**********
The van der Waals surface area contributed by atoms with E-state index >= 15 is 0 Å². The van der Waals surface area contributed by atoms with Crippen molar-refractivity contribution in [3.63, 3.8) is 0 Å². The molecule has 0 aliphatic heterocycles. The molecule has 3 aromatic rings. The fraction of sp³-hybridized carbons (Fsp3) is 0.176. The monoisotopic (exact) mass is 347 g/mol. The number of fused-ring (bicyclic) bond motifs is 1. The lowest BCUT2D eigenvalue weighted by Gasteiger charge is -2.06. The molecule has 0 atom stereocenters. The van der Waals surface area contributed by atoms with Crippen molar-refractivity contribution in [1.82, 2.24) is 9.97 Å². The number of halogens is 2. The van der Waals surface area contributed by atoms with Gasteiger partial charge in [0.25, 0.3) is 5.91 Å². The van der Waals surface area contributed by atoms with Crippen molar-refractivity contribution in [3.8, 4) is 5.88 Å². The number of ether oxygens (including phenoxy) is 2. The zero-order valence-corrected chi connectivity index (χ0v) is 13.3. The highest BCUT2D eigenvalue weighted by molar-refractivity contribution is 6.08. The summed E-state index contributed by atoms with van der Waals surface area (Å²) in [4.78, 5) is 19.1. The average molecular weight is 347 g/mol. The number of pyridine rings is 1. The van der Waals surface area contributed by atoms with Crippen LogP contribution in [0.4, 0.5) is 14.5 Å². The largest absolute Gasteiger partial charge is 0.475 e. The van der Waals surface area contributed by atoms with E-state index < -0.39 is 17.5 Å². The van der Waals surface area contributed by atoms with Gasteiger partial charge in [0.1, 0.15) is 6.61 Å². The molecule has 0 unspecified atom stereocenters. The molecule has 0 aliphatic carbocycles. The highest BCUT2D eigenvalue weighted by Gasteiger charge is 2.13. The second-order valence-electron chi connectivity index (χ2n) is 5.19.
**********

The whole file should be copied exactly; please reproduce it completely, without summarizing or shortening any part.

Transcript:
The van der Waals surface area contributed by atoms with E-state index >= 15 is 0 Å². The van der Waals surface area contributed by atoms with Crippen molar-refractivity contribution in [3.63, 3.8) is 0 Å². The molecule has 0 aliphatic heterocycles. The molecule has 3 aromatic rings. The fraction of sp³-hybridized carbons (Fsp3) is 0.176. The monoisotopic (exact) mass is 347 g/mol. The number of fused-ring (bicyclic) bond motifs is 1. The lowest BCUT2D eigenvalue weighted by Gasteiger charge is -2.06. The molecule has 0 atom stereocenters. The van der Waals surface area contributed by atoms with Crippen molar-refractivity contribution in [1.82, 2.24) is 9.97 Å². The number of halogens is 2. The van der Waals surface area contributed by atoms with Gasteiger partial charge in [0.25, 0.3) is 5.91 Å². The van der Waals surface area contributed by atoms with Crippen molar-refractivity contribution in [3.8, 4) is 5.88 Å². The number of ether oxygens (including phenoxy) is 2. The zero-order valence-corrected chi connectivity index (χ0v) is 13.3. The highest BCUT2D eigenvalue weighted by molar-refractivity contribution is 6.08. The summed E-state index contributed by atoms with van der Waals surface area (Å²) in [4.78, 5) is 19.1. The average molecular weight is 347 g/mol. The number of pyridine rings is 1. The van der Waals surface area contributed by atoms with Crippen LogP contribution in [0.4, 0.5) is 14.5 Å². The largest absolute Gasteiger partial charge is 0.475 e. The van der Waals surface area contributed by atoms with E-state index < -0.39 is 17.5 Å². The van der Waals surface area contributed by atoms with Gasteiger partial charge in [0.1, 0.15) is 6.61 Å². The molecule has 0 unspecified atom stereocenters. The molecule has 0 aliphatic carbocycles. The highest BCUT2D eigenvalue weighted by Gasteiger charge is 2.13. The second-order valence-electron chi connectivity index (χ2n) is 5.19.